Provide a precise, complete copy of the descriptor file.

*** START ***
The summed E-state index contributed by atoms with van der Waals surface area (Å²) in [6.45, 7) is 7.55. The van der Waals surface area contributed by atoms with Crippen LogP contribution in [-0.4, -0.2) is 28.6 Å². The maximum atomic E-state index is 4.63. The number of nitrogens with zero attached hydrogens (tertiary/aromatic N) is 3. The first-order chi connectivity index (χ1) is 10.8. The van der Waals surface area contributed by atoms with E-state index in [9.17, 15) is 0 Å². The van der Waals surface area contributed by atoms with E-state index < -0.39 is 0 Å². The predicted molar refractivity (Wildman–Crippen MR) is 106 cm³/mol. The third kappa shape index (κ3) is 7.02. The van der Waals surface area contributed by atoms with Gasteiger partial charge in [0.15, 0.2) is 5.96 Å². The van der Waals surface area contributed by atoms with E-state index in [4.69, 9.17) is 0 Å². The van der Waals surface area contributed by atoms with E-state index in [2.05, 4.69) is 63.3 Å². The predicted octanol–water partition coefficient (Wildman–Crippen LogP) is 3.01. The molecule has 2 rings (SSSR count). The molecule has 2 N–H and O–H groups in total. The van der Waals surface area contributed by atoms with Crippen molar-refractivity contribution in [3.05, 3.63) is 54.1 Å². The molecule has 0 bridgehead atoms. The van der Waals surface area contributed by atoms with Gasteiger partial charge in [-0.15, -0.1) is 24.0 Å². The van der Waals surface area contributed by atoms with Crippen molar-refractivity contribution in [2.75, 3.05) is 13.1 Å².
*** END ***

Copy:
The summed E-state index contributed by atoms with van der Waals surface area (Å²) in [6.45, 7) is 7.55. The van der Waals surface area contributed by atoms with Crippen LogP contribution in [-0.4, -0.2) is 28.6 Å². The maximum atomic E-state index is 4.63. The number of nitrogens with zero attached hydrogens (tertiary/aromatic N) is 3. The first-order chi connectivity index (χ1) is 10.8. The van der Waals surface area contributed by atoms with E-state index in [9.17, 15) is 0 Å². The van der Waals surface area contributed by atoms with E-state index < -0.39 is 0 Å². The predicted molar refractivity (Wildman–Crippen MR) is 106 cm³/mol. The third kappa shape index (κ3) is 7.02. The van der Waals surface area contributed by atoms with Gasteiger partial charge in [0.15, 0.2) is 5.96 Å². The van der Waals surface area contributed by atoms with E-state index in [4.69, 9.17) is 0 Å². The van der Waals surface area contributed by atoms with E-state index in [2.05, 4.69) is 63.3 Å². The predicted octanol–water partition coefficient (Wildman–Crippen LogP) is 3.01. The molecule has 2 rings (SSSR count). The molecule has 2 N–H and O–H groups in total. The van der Waals surface area contributed by atoms with Crippen molar-refractivity contribution in [3.05, 3.63) is 54.1 Å². The molecule has 0 bridgehead atoms. The van der Waals surface area contributed by atoms with Gasteiger partial charge in [-0.15, -0.1) is 24.0 Å². The van der Waals surface area contributed by atoms with Crippen molar-refractivity contribution in [2.75, 3.05) is 13.1 Å².